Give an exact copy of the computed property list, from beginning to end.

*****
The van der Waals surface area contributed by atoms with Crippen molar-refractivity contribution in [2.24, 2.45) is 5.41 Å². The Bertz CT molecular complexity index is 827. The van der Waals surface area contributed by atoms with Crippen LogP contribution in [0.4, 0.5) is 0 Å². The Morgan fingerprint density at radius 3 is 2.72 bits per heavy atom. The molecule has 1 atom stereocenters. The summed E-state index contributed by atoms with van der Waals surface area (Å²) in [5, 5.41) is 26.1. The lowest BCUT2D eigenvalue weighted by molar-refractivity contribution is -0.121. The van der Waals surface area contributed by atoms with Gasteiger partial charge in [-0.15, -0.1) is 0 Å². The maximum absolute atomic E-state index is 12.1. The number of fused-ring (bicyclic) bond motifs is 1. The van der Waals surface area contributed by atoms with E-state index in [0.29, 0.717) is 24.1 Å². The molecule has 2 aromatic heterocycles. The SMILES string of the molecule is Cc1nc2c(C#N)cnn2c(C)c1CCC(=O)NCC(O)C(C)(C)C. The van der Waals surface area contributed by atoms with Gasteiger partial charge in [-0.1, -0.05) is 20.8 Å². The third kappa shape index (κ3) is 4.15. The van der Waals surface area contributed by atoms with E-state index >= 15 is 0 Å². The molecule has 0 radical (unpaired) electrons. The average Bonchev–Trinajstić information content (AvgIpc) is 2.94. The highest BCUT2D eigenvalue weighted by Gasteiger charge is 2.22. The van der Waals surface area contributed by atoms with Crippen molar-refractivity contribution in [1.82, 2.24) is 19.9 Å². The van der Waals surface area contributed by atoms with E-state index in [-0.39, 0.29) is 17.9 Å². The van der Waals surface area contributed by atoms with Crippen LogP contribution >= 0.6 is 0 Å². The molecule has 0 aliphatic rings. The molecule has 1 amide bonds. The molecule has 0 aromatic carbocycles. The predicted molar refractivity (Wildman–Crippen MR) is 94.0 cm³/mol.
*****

The van der Waals surface area contributed by atoms with Crippen molar-refractivity contribution in [2.24, 2.45) is 5.41 Å². The Bertz CT molecular complexity index is 827. The van der Waals surface area contributed by atoms with Crippen LogP contribution in [0.4, 0.5) is 0 Å². The Morgan fingerprint density at radius 3 is 2.72 bits per heavy atom. The molecule has 1 atom stereocenters. The summed E-state index contributed by atoms with van der Waals surface area (Å²) in [5, 5.41) is 26.1. The lowest BCUT2D eigenvalue weighted by molar-refractivity contribution is -0.121. The van der Waals surface area contributed by atoms with Gasteiger partial charge in [-0.15, -0.1) is 0 Å². The maximum absolute atomic E-state index is 12.1. The number of fused-ring (bicyclic) bond motifs is 1. The van der Waals surface area contributed by atoms with E-state index in [0.29, 0.717) is 24.1 Å². The molecule has 2 aromatic heterocycles. The SMILES string of the molecule is Cc1nc2c(C#N)cnn2c(C)c1CCC(=O)NCC(O)C(C)(C)C. The van der Waals surface area contributed by atoms with Gasteiger partial charge in [-0.1, -0.05) is 20.8 Å². The third kappa shape index (κ3) is 4.15. The van der Waals surface area contributed by atoms with E-state index >= 15 is 0 Å². The molecule has 0 radical (unpaired) electrons. The average Bonchev–Trinajstić information content (AvgIpc) is 2.94. The highest BCUT2D eigenvalue weighted by Gasteiger charge is 2.22. The van der Waals surface area contributed by atoms with Crippen molar-refractivity contribution in [1.82, 2.24) is 19.9 Å². The van der Waals surface area contributed by atoms with E-state index in [-0.39, 0.29) is 17.9 Å². The van der Waals surface area contributed by atoms with Crippen LogP contribution >= 0.6 is 0 Å². The molecule has 0 aliphatic rings. The molecule has 1 amide bonds. The molecule has 0 aromatic carbocycles. The predicted molar refractivity (Wildman–Crippen MR) is 94.0 cm³/mol.